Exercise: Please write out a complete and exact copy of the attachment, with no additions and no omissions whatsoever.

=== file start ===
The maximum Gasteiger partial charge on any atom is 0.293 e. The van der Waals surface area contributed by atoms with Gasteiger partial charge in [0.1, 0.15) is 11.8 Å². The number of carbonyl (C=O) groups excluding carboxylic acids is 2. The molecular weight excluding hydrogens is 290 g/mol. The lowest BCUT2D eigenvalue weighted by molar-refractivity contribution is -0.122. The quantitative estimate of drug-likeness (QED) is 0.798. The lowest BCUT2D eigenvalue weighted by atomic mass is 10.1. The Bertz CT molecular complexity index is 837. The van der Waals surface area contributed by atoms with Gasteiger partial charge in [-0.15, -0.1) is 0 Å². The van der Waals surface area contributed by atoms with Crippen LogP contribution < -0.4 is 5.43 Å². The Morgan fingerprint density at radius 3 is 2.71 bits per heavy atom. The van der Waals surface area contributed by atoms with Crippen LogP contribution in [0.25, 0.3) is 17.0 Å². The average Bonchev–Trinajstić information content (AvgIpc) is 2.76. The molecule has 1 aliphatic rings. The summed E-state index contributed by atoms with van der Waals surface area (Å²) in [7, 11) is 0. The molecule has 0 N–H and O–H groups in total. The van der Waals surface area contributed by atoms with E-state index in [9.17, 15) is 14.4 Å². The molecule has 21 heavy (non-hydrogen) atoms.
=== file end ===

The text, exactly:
The maximum Gasteiger partial charge on any atom is 0.293 e. The van der Waals surface area contributed by atoms with Gasteiger partial charge in [0.1, 0.15) is 11.8 Å². The number of carbonyl (C=O) groups excluding carboxylic acids is 2. The molecular weight excluding hydrogens is 290 g/mol. The lowest BCUT2D eigenvalue weighted by molar-refractivity contribution is -0.122. The quantitative estimate of drug-likeness (QED) is 0.798. The lowest BCUT2D eigenvalue weighted by atomic mass is 10.1. The Bertz CT molecular complexity index is 837. The van der Waals surface area contributed by atoms with Gasteiger partial charge in [-0.15, -0.1) is 0 Å². The van der Waals surface area contributed by atoms with Crippen LogP contribution < -0.4 is 5.43 Å². The Morgan fingerprint density at radius 3 is 2.71 bits per heavy atom. The van der Waals surface area contributed by atoms with Crippen LogP contribution in [0.25, 0.3) is 17.0 Å². The average Bonchev–Trinajstić information content (AvgIpc) is 2.76. The molecule has 1 aliphatic rings. The summed E-state index contributed by atoms with van der Waals surface area (Å²) in [7, 11) is 0. The molecule has 0 N–H and O–H groups in total. The van der Waals surface area contributed by atoms with E-state index in [9.17, 15) is 14.4 Å². The molecule has 21 heavy (non-hydrogen) atoms.